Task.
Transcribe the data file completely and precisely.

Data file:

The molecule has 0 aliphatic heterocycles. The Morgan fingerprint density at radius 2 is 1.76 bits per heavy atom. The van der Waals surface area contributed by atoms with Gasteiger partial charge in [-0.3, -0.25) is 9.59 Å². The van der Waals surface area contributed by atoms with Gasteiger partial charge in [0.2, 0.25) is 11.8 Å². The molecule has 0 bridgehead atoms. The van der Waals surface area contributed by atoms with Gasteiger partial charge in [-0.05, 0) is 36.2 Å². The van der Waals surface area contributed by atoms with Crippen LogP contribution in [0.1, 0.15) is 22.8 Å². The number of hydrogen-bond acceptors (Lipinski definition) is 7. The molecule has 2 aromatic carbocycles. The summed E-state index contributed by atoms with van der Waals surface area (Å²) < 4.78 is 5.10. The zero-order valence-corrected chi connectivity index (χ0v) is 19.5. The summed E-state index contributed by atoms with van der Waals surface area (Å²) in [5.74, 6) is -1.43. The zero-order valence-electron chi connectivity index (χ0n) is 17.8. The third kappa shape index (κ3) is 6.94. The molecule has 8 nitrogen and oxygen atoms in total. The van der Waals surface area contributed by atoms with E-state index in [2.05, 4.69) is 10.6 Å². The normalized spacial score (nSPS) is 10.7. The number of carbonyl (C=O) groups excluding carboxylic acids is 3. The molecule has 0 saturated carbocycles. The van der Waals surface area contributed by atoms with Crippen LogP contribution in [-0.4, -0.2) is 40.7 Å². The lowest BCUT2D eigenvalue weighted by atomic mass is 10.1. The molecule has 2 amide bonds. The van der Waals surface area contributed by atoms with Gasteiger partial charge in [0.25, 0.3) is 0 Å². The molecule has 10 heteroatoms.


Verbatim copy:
The molecule has 0 aliphatic heterocycles. The Morgan fingerprint density at radius 2 is 1.76 bits per heavy atom. The van der Waals surface area contributed by atoms with Gasteiger partial charge in [-0.3, -0.25) is 9.59 Å². The van der Waals surface area contributed by atoms with Gasteiger partial charge in [0.2, 0.25) is 11.8 Å². The molecule has 0 bridgehead atoms. The van der Waals surface area contributed by atoms with Gasteiger partial charge in [-0.05, 0) is 36.2 Å². The van der Waals surface area contributed by atoms with Crippen LogP contribution in [0.1, 0.15) is 22.8 Å². The number of hydrogen-bond acceptors (Lipinski definition) is 7. The molecule has 2 aromatic carbocycles. The summed E-state index contributed by atoms with van der Waals surface area (Å²) < 4.78 is 5.10. The zero-order valence-corrected chi connectivity index (χ0v) is 19.5. The summed E-state index contributed by atoms with van der Waals surface area (Å²) in [5.74, 6) is -1.43. The zero-order valence-electron chi connectivity index (χ0n) is 17.8. The third kappa shape index (κ3) is 6.94. The molecule has 8 nitrogen and oxygen atoms in total. The van der Waals surface area contributed by atoms with E-state index in [2.05, 4.69) is 10.6 Å². The normalized spacial score (nSPS) is 10.7. The number of carbonyl (C=O) groups excluding carboxylic acids is 3. The molecule has 0 saturated carbocycles. The van der Waals surface area contributed by atoms with Crippen LogP contribution in [-0.4, -0.2) is 40.7 Å². The lowest BCUT2D eigenvalue weighted by atomic mass is 10.1. The molecule has 2 amide bonds. The van der Waals surface area contributed by atoms with Gasteiger partial charge in [0.25, 0.3) is 0 Å². The molecule has 10 heteroatoms.